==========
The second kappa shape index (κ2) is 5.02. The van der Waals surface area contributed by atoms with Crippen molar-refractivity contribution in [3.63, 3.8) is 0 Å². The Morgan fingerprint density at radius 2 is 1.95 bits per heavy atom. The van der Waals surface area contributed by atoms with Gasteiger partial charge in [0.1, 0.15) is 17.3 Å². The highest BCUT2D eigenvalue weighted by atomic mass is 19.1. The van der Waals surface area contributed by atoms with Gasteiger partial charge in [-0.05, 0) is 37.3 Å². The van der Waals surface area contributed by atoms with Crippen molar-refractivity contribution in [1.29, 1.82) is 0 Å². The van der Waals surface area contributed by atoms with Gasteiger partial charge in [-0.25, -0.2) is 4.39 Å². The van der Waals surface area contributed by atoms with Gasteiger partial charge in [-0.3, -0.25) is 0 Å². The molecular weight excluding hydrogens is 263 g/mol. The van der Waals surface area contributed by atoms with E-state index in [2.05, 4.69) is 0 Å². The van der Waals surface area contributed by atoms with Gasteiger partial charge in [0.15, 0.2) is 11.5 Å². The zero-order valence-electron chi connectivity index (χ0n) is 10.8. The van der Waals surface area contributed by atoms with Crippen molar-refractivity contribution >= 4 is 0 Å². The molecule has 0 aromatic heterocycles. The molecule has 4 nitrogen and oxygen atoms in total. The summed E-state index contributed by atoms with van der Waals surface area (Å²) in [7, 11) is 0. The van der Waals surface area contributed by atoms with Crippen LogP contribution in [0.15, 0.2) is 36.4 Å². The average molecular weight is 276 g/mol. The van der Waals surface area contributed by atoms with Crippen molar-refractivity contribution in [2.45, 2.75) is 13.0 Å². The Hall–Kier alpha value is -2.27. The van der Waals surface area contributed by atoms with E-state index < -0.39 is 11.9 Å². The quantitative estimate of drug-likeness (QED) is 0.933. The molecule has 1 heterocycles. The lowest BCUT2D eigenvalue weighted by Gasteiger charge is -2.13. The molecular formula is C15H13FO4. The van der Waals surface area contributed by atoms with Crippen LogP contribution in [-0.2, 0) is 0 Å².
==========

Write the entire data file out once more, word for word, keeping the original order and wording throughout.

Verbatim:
The second kappa shape index (κ2) is 5.02. The van der Waals surface area contributed by atoms with Crippen molar-refractivity contribution in [3.63, 3.8) is 0 Å². The Morgan fingerprint density at radius 2 is 1.95 bits per heavy atom. The van der Waals surface area contributed by atoms with Gasteiger partial charge in [0.1, 0.15) is 17.3 Å². The highest BCUT2D eigenvalue weighted by atomic mass is 19.1. The van der Waals surface area contributed by atoms with Gasteiger partial charge in [-0.05, 0) is 37.3 Å². The van der Waals surface area contributed by atoms with Crippen molar-refractivity contribution in [1.29, 1.82) is 0 Å². The van der Waals surface area contributed by atoms with Gasteiger partial charge in [-0.25, -0.2) is 4.39 Å². The van der Waals surface area contributed by atoms with Gasteiger partial charge in [-0.3, -0.25) is 0 Å². The molecular weight excluding hydrogens is 263 g/mol. The van der Waals surface area contributed by atoms with E-state index in [2.05, 4.69) is 0 Å². The van der Waals surface area contributed by atoms with Gasteiger partial charge in [0.15, 0.2) is 11.5 Å². The zero-order valence-electron chi connectivity index (χ0n) is 10.8. The van der Waals surface area contributed by atoms with Crippen molar-refractivity contribution >= 4 is 0 Å². The molecule has 0 aromatic heterocycles. The molecule has 4 nitrogen and oxygen atoms in total. The summed E-state index contributed by atoms with van der Waals surface area (Å²) in [7, 11) is 0. The van der Waals surface area contributed by atoms with Crippen LogP contribution in [0.15, 0.2) is 36.4 Å². The average molecular weight is 276 g/mol. The van der Waals surface area contributed by atoms with Crippen molar-refractivity contribution in [2.45, 2.75) is 13.0 Å². The Hall–Kier alpha value is -2.27. The van der Waals surface area contributed by atoms with E-state index < -0.39 is 11.9 Å². The quantitative estimate of drug-likeness (QED) is 0.933. The molecule has 1 heterocycles. The lowest BCUT2D eigenvalue weighted by Gasteiger charge is -2.13. The molecular formula is C15H13FO4. The van der Waals surface area contributed by atoms with Crippen LogP contribution in [-0.2, 0) is 0 Å².